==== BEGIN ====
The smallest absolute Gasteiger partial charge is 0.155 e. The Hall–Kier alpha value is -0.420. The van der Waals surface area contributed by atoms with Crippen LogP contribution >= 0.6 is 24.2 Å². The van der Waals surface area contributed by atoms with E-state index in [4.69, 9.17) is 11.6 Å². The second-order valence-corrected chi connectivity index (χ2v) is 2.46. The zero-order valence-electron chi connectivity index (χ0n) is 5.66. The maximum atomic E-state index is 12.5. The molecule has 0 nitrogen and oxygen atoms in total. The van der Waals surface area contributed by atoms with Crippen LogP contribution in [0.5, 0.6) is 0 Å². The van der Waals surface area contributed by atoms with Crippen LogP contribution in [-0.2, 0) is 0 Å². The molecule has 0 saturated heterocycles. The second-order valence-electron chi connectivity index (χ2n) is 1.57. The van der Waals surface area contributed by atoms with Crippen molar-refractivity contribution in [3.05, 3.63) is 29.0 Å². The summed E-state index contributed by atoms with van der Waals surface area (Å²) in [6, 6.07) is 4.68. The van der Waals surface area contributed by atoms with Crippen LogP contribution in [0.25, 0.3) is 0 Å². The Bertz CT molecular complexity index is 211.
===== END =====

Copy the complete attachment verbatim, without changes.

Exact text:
The smallest absolute Gasteiger partial charge is 0.155 e. The Hall–Kier alpha value is -0.420. The van der Waals surface area contributed by atoms with Crippen LogP contribution >= 0.6 is 24.2 Å². The van der Waals surface area contributed by atoms with E-state index in [4.69, 9.17) is 11.6 Å². The second-order valence-corrected chi connectivity index (χ2v) is 2.46. The zero-order valence-electron chi connectivity index (χ0n) is 5.66. The maximum atomic E-state index is 12.5. The molecule has 0 nitrogen and oxygen atoms in total. The van der Waals surface area contributed by atoms with Crippen LogP contribution in [0.5, 0.6) is 0 Å². The van der Waals surface area contributed by atoms with Crippen LogP contribution in [-0.2, 0) is 0 Å². The molecule has 0 saturated heterocycles. The second-order valence-electron chi connectivity index (χ2n) is 1.57. The van der Waals surface area contributed by atoms with Crippen molar-refractivity contribution in [3.05, 3.63) is 29.0 Å². The summed E-state index contributed by atoms with van der Waals surface area (Å²) in [6, 6.07) is 4.68. The van der Waals surface area contributed by atoms with Crippen LogP contribution in [0.25, 0.3) is 0 Å². The Bertz CT molecular complexity index is 211.